Thursday, 9 July 2015

Small discoveries

I read the word 'imam' in a blog post, then realised that it comes from the same root as 'umm' and 'al-umam''. That's a satisfying feeling.

In order to do all this I needed to know the word to start with, the sound and the meaning. It's a common word here in the UK anyway, but reading it is a different step. Then putting two and two together is another step.

I can't follow the grammar and vocab well enough to follow a sentence, so I should pay more attention to the simpler email I get each day from an angel in the US somewhere: here is the latest one:

Arabic Blog

Posted: 30 Jun 2015 11:37 AM PDT
Marhaba! As you all by know by now, Marcel Khalife is one of the most respected and known musicians from the Arab world. He is actually one of my favorite artists. Today, I am sharing yet another beautiful ballad by this one-of-a-kind artist. This noteworthy masterpiece is called Ya Naseem el Reeh, which roughly translates to ‘Oh Soft Breeze.’ As always, I have added the song in the form of a YouTube video as well as the lyrics in Arabic. Similar to other musical posts, I have added the lyrics in Arabic so that you can follow and sing with Marcel and I have translated them to English so that you can learn what these beautiful lyrics mean.
مارسيل خليفة – يا نسيم الريح
Marcel Khalife – Naseem El Reeh
يا نسيم الريح ، قولي للرشا
Oh soft breeze tell to the drizzle
لم يزدني الورد إلا عطشا
the rose didn’t bloom due to thirst
لي حبيب حبه وسط الحشاI have a lover and his love is in the middle of my body organs
إن يشا يمشي على خدي مشى
If he wants to step on my cheeks, he would
روحه روحي و روحي روحه
His soul is my soul and my soul is his soul
إن يشأ شئت و إن شئت يشاIf he desires, I desire and if I desire, he desires
For now take care and stay tuned for upcoming posts!
Happy Learning!
Have a nice day!!نهاركم سعيد

1 comment:

  1. Dear Sarah,

    There are some serious issues in the translation.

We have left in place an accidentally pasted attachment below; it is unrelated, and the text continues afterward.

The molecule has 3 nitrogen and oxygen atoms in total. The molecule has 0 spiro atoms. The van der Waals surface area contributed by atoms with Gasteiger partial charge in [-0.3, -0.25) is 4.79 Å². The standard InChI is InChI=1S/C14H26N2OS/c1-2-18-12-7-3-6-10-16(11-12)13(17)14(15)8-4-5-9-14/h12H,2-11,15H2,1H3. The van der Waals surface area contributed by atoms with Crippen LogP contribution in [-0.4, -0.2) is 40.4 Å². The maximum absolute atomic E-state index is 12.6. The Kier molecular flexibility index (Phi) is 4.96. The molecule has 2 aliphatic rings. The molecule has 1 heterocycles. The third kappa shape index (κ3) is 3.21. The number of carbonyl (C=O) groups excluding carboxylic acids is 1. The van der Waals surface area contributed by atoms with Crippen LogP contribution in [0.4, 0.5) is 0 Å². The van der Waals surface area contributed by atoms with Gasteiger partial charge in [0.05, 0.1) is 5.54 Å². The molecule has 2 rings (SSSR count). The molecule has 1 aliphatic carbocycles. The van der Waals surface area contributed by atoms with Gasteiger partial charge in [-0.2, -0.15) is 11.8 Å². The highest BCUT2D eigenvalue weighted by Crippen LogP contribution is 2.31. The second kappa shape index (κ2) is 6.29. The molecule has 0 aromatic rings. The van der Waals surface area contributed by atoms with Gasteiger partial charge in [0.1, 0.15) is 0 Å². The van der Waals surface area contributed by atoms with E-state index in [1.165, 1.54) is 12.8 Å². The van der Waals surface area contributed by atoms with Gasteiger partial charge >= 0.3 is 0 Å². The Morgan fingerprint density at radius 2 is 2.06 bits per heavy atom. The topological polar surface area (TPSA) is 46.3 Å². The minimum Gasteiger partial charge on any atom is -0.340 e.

just to clarify without fully translating:
    1. رشا resha: indicates to both: 1) kind of plant grown tall and wild --the breeze makes its way through it. 2) the female daughter of the Gazelle on which the breeze touches.

    2. الوِرْد alwird means 1) the thirst (and not الوَرْد alward which means flowers).
    2) (here) the incoming of the breeze
    3) It is also indicates here to part of Qoran. When one finishes part one and goes to part two and that makes him more thirst to more of the qoranic meanings.

    3. الحَشا alhhasha: the heart

    As AlHallaj was one of the Sufi poets. Sometimes (if not all the time) gives two meanings. One of which pure Sufi and more religiously. The other (and in a way to attract more people) it's for lovers --and just like the old Arab poets used to open their long epic poetry.

    So the (double) meaning is:
    Oh sweet breeze, just tell my little gazelle
    The incoming breeze (you caused) made me but more thirsty
    To a lover engraved in my heart
    If (she) wants to walk on my cheek, she could
    Her soul is mine and mine is hers
    If he wants, I want; if I want he wants.

    2. On sweet breeze, just tell the Rasha plant
    The coming breeze made me but more thirsty (by turning the page to the next part in the Qoraan and absorbing its meaning)
    To a lover engraved in my heart
    If He (Allah) wants to step on my cheek, He could
    His soul is mine and mine is His
    If He wants, I want; If I want He wants

    Hope the meaning is clarified now.

    Kindest Regards, May AL-ISSA


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